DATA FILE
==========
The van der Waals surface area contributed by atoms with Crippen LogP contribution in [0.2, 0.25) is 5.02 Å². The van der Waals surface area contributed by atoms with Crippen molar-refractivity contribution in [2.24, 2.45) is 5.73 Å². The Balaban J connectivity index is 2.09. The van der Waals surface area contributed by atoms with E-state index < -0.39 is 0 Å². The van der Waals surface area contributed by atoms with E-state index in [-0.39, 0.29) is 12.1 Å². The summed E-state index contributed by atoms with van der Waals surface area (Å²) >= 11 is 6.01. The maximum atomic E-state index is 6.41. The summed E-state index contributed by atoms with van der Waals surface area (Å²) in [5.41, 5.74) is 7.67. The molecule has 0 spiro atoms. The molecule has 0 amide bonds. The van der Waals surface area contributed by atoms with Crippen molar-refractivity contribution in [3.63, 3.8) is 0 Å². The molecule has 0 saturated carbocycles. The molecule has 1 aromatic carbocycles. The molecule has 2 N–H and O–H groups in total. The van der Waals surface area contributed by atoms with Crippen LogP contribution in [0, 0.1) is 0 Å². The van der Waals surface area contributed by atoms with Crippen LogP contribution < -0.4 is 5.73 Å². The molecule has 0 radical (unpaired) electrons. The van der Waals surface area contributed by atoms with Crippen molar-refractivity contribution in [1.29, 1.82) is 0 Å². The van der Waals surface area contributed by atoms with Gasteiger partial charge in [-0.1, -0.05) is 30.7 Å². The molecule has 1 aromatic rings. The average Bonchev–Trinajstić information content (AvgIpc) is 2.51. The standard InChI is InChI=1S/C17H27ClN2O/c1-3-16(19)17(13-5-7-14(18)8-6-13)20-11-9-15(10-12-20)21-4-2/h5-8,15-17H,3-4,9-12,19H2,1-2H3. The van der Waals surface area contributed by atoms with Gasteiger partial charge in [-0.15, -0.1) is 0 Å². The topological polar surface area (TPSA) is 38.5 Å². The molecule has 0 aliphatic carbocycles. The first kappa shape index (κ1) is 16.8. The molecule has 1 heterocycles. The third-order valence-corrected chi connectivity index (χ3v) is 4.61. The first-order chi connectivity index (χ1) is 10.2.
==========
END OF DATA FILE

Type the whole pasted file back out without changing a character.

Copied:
The van der Waals surface area contributed by atoms with Crippen LogP contribution in [0.2, 0.25) is 5.02 Å². The van der Waals surface area contributed by atoms with Crippen molar-refractivity contribution in [2.24, 2.45) is 5.73 Å². The Balaban J connectivity index is 2.09. The van der Waals surface area contributed by atoms with E-state index < -0.39 is 0 Å². The van der Waals surface area contributed by atoms with E-state index in [-0.39, 0.29) is 12.1 Å². The summed E-state index contributed by atoms with van der Waals surface area (Å²) >= 11 is 6.01. The maximum atomic E-state index is 6.41. The summed E-state index contributed by atoms with van der Waals surface area (Å²) in [5.41, 5.74) is 7.67. The molecule has 0 spiro atoms. The molecule has 0 amide bonds. The van der Waals surface area contributed by atoms with Crippen molar-refractivity contribution in [3.63, 3.8) is 0 Å². The molecule has 0 saturated carbocycles. The molecule has 1 aromatic carbocycles. The molecule has 2 N–H and O–H groups in total. The van der Waals surface area contributed by atoms with Crippen LogP contribution in [0, 0.1) is 0 Å². The van der Waals surface area contributed by atoms with Crippen LogP contribution < -0.4 is 5.73 Å². The molecule has 0 radical (unpaired) electrons. The van der Waals surface area contributed by atoms with Crippen molar-refractivity contribution in [1.29, 1.82) is 0 Å². The van der Waals surface area contributed by atoms with Gasteiger partial charge in [-0.1, -0.05) is 30.7 Å². The molecule has 1 aromatic rings. The average Bonchev–Trinajstić information content (AvgIpc) is 2.51. The standard InChI is InChI=1S/C17H27ClN2O/c1-3-16(19)17(13-5-7-14(18)8-6-13)20-11-9-15(10-12-20)21-4-2/h5-8,15-17H,3-4,9-12,19H2,1-2H3. The van der Waals surface area contributed by atoms with Gasteiger partial charge in [-0.15, -0.1) is 0 Å². The topological polar surface area (TPSA) is 38.5 Å². The molecule has 0 aliphatic carbocycles. The first kappa shape index (κ1) is 16.8. The molecule has 1 heterocycles. The third-order valence-corrected chi connectivity index (χ3v) is 4.61. The first-order chi connectivity index (χ1) is 10.2.